In his latest book, The Universal Christ, Richard Rohr speaks of the centrality of relationship. “My trinitarian faith says that God is Relationship Itself,” he writes. “The names of the three ‘persons’ of the Trinity are not so important as the relationship between them. That’s where the power is at.” He characterizes our human love relationships as a sort of “school” that prepares us for relationship with God, and he defines Grace as “just the natural loving flow of things when we allow it, instead of resisting it.”
In my 41 years as a Sacred Heart educator on the Atherton campus, the word “relationship” was constantly invoked to describe the essence of our educational philosophy. I still use it when speaking with educators at our schools in North America. When Sacred Heart education is hitting on all cylinders, this relational, loving energy is flowing between and among all its constituent parts. Relationship informs every corner of life at a Sacred Heart school, whether it’s the classroom or the faculty room, the athletic field or the dramatic stage. It transforms the student and adult communities as they move beyond campus borders into the domains of social justice and service learning. Ideally, the combined impact of this energy engenders connection with the transcendent—experienced explicitly through espacio or liturgy or other prayer activities, and implicitly through a growing personal awareness of the sacred that surrounds us everywhere. To my mind, this is what distinguishes our institutions and our graduates.
Unlocking this natural flow of love was, of course, at the very heart of St. Madeleine Sophie’s educational vision. Her extraordinary relationship with God led her to imagine schools wherein her sisters and her students would be allowed to perceive, receive, and transmit the endless flow of God’s love. In order to achieve what she did, her own capacity for forming human relationships must have been phenomenal. I often think of her during those lonely years of 1839-41, when schism threatened the Society and her dearest friends and colleagues—insisting that she take sides—stopped talking to her. What this must have cost her I cannot imagine. But her profound connection with God’s Sacred Heart; her ability to listen to that divine flow of energy despite the silence that surrounded her; her ultimate trust in her “inner Christ” (as Rohr puts it) saved the Society and allowed her schools to survive and thrive as a truly international institution.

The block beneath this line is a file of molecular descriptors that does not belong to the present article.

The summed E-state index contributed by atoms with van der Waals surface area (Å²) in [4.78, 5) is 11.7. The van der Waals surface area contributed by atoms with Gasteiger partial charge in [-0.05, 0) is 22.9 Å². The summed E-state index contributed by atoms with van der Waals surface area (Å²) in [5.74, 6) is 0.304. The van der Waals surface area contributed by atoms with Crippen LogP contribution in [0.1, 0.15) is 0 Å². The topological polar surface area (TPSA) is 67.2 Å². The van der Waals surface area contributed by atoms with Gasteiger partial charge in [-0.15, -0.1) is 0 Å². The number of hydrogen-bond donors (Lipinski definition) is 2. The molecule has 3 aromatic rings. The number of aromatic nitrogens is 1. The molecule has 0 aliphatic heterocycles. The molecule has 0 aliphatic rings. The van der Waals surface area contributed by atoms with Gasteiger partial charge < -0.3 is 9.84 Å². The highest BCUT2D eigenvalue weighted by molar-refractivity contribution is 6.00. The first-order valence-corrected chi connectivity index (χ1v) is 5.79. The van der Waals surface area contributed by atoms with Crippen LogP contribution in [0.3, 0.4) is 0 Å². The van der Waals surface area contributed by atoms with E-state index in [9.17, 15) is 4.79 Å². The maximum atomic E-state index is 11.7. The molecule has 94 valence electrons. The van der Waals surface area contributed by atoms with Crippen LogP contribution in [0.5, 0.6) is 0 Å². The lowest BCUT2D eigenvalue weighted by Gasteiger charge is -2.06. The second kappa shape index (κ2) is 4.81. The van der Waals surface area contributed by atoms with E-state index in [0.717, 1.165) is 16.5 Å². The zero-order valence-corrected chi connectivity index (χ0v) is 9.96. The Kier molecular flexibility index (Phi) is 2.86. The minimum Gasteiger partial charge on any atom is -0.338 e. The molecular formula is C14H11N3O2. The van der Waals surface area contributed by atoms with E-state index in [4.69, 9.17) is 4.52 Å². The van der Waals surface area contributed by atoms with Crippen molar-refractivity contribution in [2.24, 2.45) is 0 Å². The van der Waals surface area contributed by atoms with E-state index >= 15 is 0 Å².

As we move further into this third century of Sacred Heart education, let us aspire to embody the relational—in our personal lives, in our schools and networks, in whatever larger context we live and work. Let us listen to our own “inner Christ” as we extend Sophie’s vision, each in our own way. May her dream of inspiring others to adore the Sacred Heart of Jesus be felt within our own lives as we seek to generate and sustain the natural loving flow of things.
Reflection: Connie Solari, Educator at Sacred Heart Schools, Atherton, 1972-2013; Author of “Sophie’s Fire”; speaker and retreat facilitator for Sacred Heart Network schools
Image: the garden door at Madeleine Sophie Barat’s family home in Joigny, France, photographed by Connie Solari, while she lived in the home, researching and writing “Sophie’s Fire”